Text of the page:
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Losses in Cooling.                            547

are parallel hyperbolas at 320 and 201 respectively. In com-
pressing the air without subtracting heat, its temperature rises to
320, and the pressure curve is the adiabatic (''no heat passing
through') from A to B, the volume being now reduced to '5 with
pressure 45 Ibs.  Suppose the temperature next to lower to 60
during transit to motor, pressure remaining constant, which is
practically true, the volume will decrease from B to c, viz., to "32.
Next let the air expand behind the motor piston, without adding
heat, and its pressure will fall to 15 Ibs., while its volume becomes
74, and the expansion curve will be the adiabatic c D, the final
temperature of which is - 201. The area A B F G shews the work
given to the gas, c D G F that restored to the motor, and the loss
due to cooling is the area A BCD, being here about 27/0- In
practice the curves would more nearly approach the thick dotted
lines, but there are losses in steam cylinder, main, and motor,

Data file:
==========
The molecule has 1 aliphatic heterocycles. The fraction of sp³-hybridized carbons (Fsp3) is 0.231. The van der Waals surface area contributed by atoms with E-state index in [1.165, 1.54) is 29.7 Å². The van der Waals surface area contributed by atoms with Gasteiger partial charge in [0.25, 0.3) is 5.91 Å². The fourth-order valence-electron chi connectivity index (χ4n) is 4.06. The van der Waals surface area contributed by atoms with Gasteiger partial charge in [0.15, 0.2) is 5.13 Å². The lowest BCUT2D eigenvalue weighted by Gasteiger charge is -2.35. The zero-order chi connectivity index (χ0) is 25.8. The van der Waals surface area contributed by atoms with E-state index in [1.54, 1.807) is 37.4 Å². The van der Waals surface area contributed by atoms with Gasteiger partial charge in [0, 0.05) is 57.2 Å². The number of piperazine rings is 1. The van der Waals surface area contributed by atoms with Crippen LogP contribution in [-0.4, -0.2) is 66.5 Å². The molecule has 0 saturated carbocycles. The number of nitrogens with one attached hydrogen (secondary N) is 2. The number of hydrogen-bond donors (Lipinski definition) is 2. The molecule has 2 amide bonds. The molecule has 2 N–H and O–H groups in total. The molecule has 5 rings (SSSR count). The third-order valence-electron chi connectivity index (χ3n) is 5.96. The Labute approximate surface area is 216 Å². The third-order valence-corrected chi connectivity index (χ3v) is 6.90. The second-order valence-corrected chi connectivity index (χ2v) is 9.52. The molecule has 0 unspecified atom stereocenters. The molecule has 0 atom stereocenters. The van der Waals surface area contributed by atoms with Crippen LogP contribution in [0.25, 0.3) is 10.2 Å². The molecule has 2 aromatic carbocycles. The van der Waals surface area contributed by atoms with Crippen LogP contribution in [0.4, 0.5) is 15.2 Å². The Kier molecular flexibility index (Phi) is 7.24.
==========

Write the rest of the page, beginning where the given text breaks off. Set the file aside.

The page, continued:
which may reduce the efficiency to 30% instead of the 73/0
shewn. (See also fp. 773 and 881.)

Formerly simple steam-engines were employed as compressors,
but these are now replaced by compound engines; much im-
provement too, has been made in the methods of cooling. It
being granted that isothermal compression is the ideal condition,
the old water-jacketing proved inefficient, as removing the heat
after adiabatic compression had been permitted. Water pistons
were little better, being cumbrous and slow; while water spraying
in the air cylinders both spoilt the cylinders and gave but a slight
further advantage, for the time was too short for the heat
to be taken up. The greatest improvement was made by the
introduction of two-stage compression, or the performing of the
work in two cylinders, with an intermediate cooler. It can easily
be shewn that if a succession of such cylinders and intermediate
coolers be used, the compression may be truly isothermal, thus
gaining a large portion, but not all, of the lost work area, for loss
in the motor may still occur. The blocking of the ports with ice
or snow on account of the low "temperature of the motor exhaust
caused trouble ..Which an attempt to overcome was made in 1887,
by re-heating the air entering the motor, but .th<^ economic results
proved such a surprise, (:hat the method has ever since been
followed, with increasing success; and it is now clearly under-